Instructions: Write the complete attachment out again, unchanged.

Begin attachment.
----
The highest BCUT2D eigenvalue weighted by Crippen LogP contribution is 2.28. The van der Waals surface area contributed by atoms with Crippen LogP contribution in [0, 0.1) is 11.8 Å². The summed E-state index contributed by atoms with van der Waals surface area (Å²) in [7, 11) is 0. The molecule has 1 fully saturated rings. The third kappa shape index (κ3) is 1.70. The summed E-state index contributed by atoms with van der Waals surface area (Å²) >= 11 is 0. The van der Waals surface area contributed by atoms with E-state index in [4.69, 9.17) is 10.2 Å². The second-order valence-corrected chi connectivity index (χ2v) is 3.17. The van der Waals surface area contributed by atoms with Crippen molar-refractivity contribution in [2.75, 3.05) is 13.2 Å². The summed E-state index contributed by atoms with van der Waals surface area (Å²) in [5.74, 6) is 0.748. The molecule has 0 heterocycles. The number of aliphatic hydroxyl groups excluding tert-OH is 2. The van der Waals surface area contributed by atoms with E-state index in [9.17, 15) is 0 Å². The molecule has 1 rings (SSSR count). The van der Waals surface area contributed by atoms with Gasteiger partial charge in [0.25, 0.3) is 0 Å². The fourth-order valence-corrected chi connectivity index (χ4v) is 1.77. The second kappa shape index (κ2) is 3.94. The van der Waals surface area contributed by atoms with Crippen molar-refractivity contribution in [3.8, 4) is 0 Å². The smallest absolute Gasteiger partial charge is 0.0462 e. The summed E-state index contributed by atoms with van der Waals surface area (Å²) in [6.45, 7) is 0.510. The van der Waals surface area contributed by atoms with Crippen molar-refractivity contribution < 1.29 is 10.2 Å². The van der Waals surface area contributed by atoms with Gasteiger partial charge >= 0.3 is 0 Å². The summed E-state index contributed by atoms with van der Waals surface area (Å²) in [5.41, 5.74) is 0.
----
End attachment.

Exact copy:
The highest BCUT2D eigenvalue weighted by Crippen LogP contribution is 2.28. The van der Waals surface area contributed by atoms with Crippen LogP contribution in [0, 0.1) is 11.8 Å². The summed E-state index contributed by atoms with van der Waals surface area (Å²) in [7, 11) is 0. The molecule has 1 fully saturated rings. The third kappa shape index (κ3) is 1.70. The summed E-state index contributed by atoms with van der Waals surface area (Å²) >= 11 is 0. The van der Waals surface area contributed by atoms with E-state index in [4.69, 9.17) is 10.2 Å². The second-order valence-corrected chi connectivity index (χ2v) is 3.17. The van der Waals surface area contributed by atoms with Crippen molar-refractivity contribution in [2.75, 3.05) is 13.2 Å². The summed E-state index contributed by atoms with van der Waals surface area (Å²) in [5.74, 6) is 0.748. The molecule has 0 heterocycles. The number of aliphatic hydroxyl groups excluding tert-OH is 2. The van der Waals surface area contributed by atoms with E-state index in [9.17, 15) is 0 Å². The molecule has 1 rings (SSSR count). The van der Waals surface area contributed by atoms with Gasteiger partial charge in [0.25, 0.3) is 0 Å². The fourth-order valence-corrected chi connectivity index (χ4v) is 1.77. The second kappa shape index (κ2) is 3.94. The van der Waals surface area contributed by atoms with Crippen molar-refractivity contribution in [3.8, 4) is 0 Å². The smallest absolute Gasteiger partial charge is 0.0462 e. The summed E-state index contributed by atoms with van der Waals surface area (Å²) in [6.45, 7) is 0.510. The van der Waals surface area contributed by atoms with Crippen molar-refractivity contribution < 1.29 is 10.2 Å². The van der Waals surface area contributed by atoms with Gasteiger partial charge >= 0.3 is 0 Å². The summed E-state index contributed by atoms with van der Waals surface area (Å²) in [5.41, 5.74) is 0.